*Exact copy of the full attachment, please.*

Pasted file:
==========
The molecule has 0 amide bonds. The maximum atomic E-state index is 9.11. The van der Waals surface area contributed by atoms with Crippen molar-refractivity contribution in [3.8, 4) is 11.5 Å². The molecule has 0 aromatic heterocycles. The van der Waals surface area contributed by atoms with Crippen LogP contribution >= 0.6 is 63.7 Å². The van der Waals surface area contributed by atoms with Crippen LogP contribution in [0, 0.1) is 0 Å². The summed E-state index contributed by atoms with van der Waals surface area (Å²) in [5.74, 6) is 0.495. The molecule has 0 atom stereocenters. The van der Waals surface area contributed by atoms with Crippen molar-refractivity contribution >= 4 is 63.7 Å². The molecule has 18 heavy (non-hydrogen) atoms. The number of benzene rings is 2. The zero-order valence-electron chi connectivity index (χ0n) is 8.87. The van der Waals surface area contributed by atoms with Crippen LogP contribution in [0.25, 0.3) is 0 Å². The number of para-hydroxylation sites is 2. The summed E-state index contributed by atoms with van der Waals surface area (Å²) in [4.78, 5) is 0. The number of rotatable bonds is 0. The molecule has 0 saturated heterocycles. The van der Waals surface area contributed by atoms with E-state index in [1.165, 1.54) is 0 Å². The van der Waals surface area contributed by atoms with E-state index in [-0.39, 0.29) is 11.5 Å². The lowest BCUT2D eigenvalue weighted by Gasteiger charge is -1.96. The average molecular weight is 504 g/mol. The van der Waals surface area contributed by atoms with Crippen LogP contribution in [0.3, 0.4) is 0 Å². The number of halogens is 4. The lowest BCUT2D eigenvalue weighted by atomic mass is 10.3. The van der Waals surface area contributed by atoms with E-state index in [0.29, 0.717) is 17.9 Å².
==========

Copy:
The molecule has 0 amide bonds. The maximum atomic E-state index is 9.11. The van der Waals surface area contributed by atoms with Crippen molar-refractivity contribution in [3.8, 4) is 11.5 Å². The molecule has 0 aromatic heterocycles. The van der Waals surface area contributed by atoms with Crippen LogP contribution >= 0.6 is 63.7 Å². The van der Waals surface area contributed by atoms with Crippen LogP contribution in [0, 0.1) is 0 Å². The summed E-state index contributed by atoms with van der Waals surface area (Å²) in [5.74, 6) is 0.495. The molecule has 0 atom stereocenters. The van der Waals surface area contributed by atoms with Crippen molar-refractivity contribution >= 4 is 63.7 Å². The molecule has 18 heavy (non-hydrogen) atoms. The number of benzene rings is 2. The zero-order valence-electron chi connectivity index (χ0n) is 8.87. The van der Waals surface area contributed by atoms with Crippen LogP contribution in [0.25, 0.3) is 0 Å². The number of para-hydroxylation sites is 2. The summed E-state index contributed by atoms with van der Waals surface area (Å²) in [4.78, 5) is 0. The number of rotatable bonds is 0. The molecule has 0 saturated heterocycles. The van der Waals surface area contributed by atoms with E-state index in [1.165, 1.54) is 0 Å². The van der Waals surface area contributed by atoms with E-state index in [-0.39, 0.29) is 11.5 Å². The lowest BCUT2D eigenvalue weighted by Gasteiger charge is -1.96. The average molecular weight is 504 g/mol. The van der Waals surface area contributed by atoms with Crippen LogP contribution in [0.3, 0.4) is 0 Å². The number of halogens is 4. The lowest BCUT2D eigenvalue weighted by atomic mass is 10.3. The van der Waals surface area contributed by atoms with E-state index in [0.29, 0.717) is 17.9 Å².